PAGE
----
Nutritional Consequences of Partial Migration in the North Sapphire Elk Herd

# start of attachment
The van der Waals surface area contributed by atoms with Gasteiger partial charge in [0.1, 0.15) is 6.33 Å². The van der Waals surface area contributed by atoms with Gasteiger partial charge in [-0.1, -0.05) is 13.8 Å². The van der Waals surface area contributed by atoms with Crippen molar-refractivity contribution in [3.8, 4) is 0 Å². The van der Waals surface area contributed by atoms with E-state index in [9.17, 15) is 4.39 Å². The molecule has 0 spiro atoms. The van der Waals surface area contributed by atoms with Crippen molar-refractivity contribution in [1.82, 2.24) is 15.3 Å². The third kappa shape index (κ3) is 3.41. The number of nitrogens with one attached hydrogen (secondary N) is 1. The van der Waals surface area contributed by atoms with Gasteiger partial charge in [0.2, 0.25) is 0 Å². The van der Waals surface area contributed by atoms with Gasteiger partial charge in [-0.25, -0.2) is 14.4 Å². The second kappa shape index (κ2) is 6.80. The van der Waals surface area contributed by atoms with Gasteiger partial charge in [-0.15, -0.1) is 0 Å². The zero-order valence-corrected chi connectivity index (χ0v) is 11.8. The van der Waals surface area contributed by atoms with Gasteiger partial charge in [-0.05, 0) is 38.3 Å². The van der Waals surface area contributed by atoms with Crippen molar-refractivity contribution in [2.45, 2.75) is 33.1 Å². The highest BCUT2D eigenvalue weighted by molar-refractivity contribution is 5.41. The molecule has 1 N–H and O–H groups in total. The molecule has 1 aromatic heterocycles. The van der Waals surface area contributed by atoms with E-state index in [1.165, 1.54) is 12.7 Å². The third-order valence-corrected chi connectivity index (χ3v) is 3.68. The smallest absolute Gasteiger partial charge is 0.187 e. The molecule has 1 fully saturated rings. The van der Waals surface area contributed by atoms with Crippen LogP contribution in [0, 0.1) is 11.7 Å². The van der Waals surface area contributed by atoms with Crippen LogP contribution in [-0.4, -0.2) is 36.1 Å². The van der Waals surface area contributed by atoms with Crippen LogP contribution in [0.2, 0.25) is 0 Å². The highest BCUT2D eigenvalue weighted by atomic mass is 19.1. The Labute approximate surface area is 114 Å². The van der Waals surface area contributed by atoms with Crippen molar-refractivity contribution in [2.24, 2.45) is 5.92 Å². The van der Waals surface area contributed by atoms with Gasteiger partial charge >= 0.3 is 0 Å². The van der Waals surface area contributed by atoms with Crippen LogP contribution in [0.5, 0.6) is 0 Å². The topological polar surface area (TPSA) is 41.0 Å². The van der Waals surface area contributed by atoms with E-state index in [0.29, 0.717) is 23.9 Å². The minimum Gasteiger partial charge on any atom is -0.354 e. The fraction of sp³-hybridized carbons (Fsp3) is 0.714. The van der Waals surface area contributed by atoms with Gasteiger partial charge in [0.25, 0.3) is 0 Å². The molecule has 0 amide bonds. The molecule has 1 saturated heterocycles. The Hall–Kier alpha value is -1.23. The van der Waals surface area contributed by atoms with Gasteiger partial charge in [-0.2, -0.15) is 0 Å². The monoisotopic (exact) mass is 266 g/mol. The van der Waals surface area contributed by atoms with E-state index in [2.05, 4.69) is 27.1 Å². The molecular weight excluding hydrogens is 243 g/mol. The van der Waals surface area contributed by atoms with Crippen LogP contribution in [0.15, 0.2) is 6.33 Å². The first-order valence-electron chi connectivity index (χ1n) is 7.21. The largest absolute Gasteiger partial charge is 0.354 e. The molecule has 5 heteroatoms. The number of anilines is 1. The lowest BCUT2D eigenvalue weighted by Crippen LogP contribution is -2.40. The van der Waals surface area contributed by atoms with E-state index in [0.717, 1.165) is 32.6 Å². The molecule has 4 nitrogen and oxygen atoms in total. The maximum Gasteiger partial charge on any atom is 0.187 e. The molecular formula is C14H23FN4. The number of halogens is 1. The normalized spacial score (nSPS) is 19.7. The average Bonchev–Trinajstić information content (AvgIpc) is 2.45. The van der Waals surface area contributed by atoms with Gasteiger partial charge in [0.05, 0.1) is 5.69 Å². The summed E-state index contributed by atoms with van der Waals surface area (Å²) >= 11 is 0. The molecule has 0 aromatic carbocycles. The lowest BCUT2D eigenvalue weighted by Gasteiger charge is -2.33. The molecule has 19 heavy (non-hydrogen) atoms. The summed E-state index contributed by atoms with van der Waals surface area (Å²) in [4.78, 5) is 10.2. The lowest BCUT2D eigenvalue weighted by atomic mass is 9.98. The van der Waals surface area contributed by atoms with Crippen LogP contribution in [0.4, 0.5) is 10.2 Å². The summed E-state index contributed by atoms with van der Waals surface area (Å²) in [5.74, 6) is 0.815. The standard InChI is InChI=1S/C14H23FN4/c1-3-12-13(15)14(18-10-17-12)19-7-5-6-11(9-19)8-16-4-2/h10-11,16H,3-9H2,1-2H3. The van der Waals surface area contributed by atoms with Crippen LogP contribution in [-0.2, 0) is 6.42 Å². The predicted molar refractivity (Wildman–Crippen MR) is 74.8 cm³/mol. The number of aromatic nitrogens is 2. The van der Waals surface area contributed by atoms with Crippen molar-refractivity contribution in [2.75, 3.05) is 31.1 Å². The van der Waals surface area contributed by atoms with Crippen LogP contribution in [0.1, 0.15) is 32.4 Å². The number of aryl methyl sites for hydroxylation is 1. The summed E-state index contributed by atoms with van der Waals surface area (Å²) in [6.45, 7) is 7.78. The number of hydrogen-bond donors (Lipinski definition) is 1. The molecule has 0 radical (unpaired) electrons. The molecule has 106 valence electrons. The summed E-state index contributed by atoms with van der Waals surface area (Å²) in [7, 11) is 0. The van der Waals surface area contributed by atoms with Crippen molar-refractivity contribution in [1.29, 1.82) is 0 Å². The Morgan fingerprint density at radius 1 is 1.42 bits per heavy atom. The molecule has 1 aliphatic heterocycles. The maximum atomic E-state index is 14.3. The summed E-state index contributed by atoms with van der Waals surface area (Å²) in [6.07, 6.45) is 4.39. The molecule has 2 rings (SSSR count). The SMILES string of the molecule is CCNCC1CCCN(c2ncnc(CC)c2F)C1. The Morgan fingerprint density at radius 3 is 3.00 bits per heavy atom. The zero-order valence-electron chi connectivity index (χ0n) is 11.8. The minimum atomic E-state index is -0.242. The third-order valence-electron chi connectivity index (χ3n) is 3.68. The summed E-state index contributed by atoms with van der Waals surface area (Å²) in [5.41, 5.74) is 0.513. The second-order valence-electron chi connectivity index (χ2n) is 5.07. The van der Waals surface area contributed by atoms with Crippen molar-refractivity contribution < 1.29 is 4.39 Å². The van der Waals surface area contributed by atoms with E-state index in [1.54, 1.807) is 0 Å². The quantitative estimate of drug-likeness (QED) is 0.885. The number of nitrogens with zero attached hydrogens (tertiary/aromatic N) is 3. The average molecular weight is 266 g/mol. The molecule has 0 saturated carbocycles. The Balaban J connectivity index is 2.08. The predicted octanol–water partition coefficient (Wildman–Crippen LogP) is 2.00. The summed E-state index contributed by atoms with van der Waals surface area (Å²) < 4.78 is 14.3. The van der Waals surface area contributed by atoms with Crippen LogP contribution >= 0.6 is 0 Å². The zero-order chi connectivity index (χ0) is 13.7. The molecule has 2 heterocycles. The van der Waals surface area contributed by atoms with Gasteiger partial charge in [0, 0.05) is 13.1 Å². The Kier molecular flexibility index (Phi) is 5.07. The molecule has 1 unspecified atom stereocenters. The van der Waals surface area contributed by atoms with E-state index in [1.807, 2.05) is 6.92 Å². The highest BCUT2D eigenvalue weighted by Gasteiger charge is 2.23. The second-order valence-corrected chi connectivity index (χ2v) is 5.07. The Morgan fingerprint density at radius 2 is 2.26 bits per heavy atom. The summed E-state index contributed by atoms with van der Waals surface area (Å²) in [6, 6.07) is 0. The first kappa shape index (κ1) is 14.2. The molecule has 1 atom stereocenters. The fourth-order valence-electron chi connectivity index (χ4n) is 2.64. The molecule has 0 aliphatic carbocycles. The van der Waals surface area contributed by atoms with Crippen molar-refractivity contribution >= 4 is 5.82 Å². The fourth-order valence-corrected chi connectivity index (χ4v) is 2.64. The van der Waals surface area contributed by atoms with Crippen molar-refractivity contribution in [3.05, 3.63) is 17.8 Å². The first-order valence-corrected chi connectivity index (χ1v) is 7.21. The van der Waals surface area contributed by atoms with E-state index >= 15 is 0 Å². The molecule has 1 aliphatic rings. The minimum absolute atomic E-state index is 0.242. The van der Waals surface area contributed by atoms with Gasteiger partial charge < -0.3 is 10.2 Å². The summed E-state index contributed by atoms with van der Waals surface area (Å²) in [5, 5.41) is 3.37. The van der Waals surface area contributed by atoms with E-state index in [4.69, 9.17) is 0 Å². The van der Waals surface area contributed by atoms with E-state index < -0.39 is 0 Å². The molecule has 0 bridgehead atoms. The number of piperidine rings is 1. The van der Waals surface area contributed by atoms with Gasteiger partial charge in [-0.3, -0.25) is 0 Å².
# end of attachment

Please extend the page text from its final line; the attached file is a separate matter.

In collaboration with Montana Fish, Wildlife and Parks and the North Sapphire Elk Research Project, we conducted a study on the North Sapphire elk herd in the Bitterroot Valley of Montana. The herd provides important hunting and recreational opportunities, but changing elk distributions in recent years have become a potential source of concern for local landowners and sportsmen. Using GPS collar locations of elk and forage plant data from ground plots, we assessed the prevalence of migratory behavior in the population and determined whether elk that migrated had access to the same quality of nutrition as elk that did not migrate. We found migrants had access to lower forage quality during late summer than elk that did not migrate. Relatively high forage quality in irrigated agricultural areas contributed strongly to these nutritional differences, although recently-burned higher-elevation forested areas dominated by Douglas fir or Ponderosa pine provided equivalent forage quality to that of irrigated agriculture. Excluding elk from irrigated agricultural areas may help encourage migratory behavior by reducing nutritional incentives for elk to remain resident in low elevations year-round. Further, fire may help temporarily increase forage quality for elk on native forests and improve nutritional benefits for migrants.